Airborne transmission between room occupants during short-term events: Measurement and evaluation

Zhengtao Ai*, Kaho Hashimoto, Arsen Krikor Melikov

*Corresponding author for this work

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This study experimentally examines and compares the dynamics and short-term events of airborne cross-infection in a full-scale room ventilated by stratum, mixing and displacement air distributions. Two breathing thermal manikins were employed to simulate a standing infected person and a standing exposed person. Four influential factors were examined, including separation distance between manikins, air change per hour, positioning of the two manikinsand air distribution. Tracer gas technique was used to simulate the exhaled droplet nuclei from the infected person and fast tracer gas concentration meters (FCM41) were used to monitor the concentrations. Real-time and average exposure indices were proposed to evaluate the dynamics of airborne exposure. The time-averaged exposure index depends on the duration of exposure time and can be considerably different during short-term events and under steady-state conditions. The exposure risk during short-term events may not always decrease with increasing separation distance. It changes over time and may not always increase with time. These findings imply that the control measures formulated on the basis of steady-state conditions are not necessarily appropriate for short-term events.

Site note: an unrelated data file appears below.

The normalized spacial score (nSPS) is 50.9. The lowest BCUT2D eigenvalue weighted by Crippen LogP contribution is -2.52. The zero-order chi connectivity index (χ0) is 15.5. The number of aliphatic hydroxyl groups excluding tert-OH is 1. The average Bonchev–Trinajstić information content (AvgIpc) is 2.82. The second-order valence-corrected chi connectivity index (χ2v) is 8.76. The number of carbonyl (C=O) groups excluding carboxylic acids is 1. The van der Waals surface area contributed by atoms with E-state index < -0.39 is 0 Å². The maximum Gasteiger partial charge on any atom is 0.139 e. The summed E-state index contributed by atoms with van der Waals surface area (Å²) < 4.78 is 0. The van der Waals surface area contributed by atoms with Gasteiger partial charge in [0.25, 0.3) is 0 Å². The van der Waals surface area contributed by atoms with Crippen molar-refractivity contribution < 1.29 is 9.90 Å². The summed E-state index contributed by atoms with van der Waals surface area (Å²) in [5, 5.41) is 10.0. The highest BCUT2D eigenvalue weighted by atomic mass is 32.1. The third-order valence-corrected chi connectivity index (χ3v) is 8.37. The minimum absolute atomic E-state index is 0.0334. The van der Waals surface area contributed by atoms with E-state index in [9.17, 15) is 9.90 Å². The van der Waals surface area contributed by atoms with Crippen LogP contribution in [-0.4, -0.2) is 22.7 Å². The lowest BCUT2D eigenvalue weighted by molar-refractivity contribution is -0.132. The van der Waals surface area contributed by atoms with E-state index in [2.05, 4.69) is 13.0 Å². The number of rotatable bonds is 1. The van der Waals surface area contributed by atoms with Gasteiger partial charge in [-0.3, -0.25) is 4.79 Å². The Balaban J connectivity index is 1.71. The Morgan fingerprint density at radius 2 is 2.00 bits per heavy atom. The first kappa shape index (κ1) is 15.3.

Original languageEnglish
JournalIndoor Air
Issue number4
Pages (from-to)563-576
Number of pages14
Publication statusPublished - 2019


  • Airborne transmission
  • Building ventilation
  • Concentration measurement
  • Dynamics
  • Indoor air quality
  • Short-term events


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